Women Find Late-Night TV Is a Male-Dominated World
Elizabeth Kolbert 1993, New York Times News Service, St Louis Post-Dispatch (MO)
IT'S a male, male, male, male world. Later this month, late-night comedy will undergo perhaps its biggest shake-up since Ed McMahon first hollered "Here's Johnny" back in 1962. On Aug. 30, David Letterman will make his much-discussed, intensely analyzed and heavily promoted move to CBS. Two weeks later, Conan O'Brien, the nation's most famous "virtually unknown" comic, will replace him on NBC, following Jay Leno.
In between, on Sept. 7, Fox will introduce a new late-night show starring Chevy Chase. Bumped from several stations, Arsenio Hall will try to hold his own in syndication. When all the commotion is over, there will be three new late-night shows, two new late-night hosts and plenty of rattling of Nielsen ratings. But through it all, one thing will remain constant: Nobody on a late-night network talk show will be a woman.
The hosts, of course, are only the most visible part of the complex machine that makes late-night work. They deliver the lines that whole teams of comedy writers spend all day composing. Here, too, behind the scenes, men dominate.
The "Tonight" show, which has about 15 writers, just hired the first female writer in its 39-year history. The number of women who have written for "Late Night With David Letterman" during the 11 years it has been on the air can be counted on one hand, give or take a few digits. (This is the case even though Letterman's head writer for several years was his then-companion, Merrill Markoe.) And out of nine writers recently hired for "The Chevy Chase Show," only one is a woman.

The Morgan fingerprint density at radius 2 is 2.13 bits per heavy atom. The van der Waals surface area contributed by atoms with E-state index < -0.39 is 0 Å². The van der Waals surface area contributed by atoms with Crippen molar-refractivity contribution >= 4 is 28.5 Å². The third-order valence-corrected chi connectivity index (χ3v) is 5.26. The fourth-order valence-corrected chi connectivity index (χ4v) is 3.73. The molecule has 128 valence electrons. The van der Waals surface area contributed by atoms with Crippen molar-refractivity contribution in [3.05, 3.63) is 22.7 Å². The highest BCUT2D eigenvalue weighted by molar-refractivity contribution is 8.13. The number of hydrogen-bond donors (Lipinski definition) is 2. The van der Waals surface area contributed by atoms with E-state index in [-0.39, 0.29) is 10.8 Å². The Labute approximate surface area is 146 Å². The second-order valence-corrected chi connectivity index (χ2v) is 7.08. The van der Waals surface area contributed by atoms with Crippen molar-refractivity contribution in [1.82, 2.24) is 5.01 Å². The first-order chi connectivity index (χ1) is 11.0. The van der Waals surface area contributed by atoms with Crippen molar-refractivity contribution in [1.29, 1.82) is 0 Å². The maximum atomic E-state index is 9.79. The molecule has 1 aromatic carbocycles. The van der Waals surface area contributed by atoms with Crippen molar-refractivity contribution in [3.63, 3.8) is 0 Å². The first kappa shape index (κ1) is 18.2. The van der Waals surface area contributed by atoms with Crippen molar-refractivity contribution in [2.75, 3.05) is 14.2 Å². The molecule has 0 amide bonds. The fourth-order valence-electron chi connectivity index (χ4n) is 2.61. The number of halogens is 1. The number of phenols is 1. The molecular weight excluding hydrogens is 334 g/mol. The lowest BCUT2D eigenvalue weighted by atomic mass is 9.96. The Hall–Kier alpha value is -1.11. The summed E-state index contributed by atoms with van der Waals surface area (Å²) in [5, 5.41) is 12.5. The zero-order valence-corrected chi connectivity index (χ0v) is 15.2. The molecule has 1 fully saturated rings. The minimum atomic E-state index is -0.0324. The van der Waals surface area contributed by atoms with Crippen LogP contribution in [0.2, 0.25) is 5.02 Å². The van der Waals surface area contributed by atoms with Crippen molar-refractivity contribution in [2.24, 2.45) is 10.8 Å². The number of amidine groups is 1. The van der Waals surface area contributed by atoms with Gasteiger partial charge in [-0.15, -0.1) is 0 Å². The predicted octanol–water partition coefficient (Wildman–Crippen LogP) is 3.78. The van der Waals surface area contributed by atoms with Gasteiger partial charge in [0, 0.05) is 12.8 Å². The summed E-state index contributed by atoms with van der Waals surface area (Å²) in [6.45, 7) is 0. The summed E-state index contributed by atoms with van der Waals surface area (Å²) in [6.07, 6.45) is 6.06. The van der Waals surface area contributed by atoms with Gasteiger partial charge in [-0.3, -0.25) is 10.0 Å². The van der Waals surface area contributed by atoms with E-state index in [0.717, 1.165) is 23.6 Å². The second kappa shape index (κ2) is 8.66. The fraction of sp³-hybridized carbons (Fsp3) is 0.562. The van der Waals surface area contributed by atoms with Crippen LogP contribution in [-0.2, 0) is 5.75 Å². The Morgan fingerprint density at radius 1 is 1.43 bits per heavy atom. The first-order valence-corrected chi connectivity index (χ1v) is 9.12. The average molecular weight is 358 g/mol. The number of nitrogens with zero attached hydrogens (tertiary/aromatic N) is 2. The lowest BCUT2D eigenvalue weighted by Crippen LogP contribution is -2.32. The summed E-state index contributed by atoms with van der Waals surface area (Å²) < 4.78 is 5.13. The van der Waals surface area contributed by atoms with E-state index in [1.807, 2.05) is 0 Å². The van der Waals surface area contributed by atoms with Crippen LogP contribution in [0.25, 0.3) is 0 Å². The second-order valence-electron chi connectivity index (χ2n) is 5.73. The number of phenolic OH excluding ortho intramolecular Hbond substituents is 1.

To be sure, women do occupy several high-level production positions. Both Leno's and Hall's top producers are women. But when it comes to the creative side, women just aren't a factor.
Like Roger Clinton jokes, theories explaining the male hold on late-night talk shows abound. Some say that as long as the hosts are male, the writers will be, too. Others say that the type of comedy one tends to hear after 11 o'clock - broad, topical and fast-paced - is just not the type women tend to write. And still others say that it all goes back to childhood.
Late-night hosts are usually the kind "who have a comment for everything, who treat the guest in a snotty way," said Robert J. Thompson, a communications professor at Syracuse University who studies television.
When one leaves the late-night time slot, the sex of comedy changes abruptly. In prime time, women are, if not the dominant force, then major players. Between them, the writer-producers Diane English and Linda Bloodworth-Thomason have probably developed as many successful sitcoms as any two men working in Hollywood today. …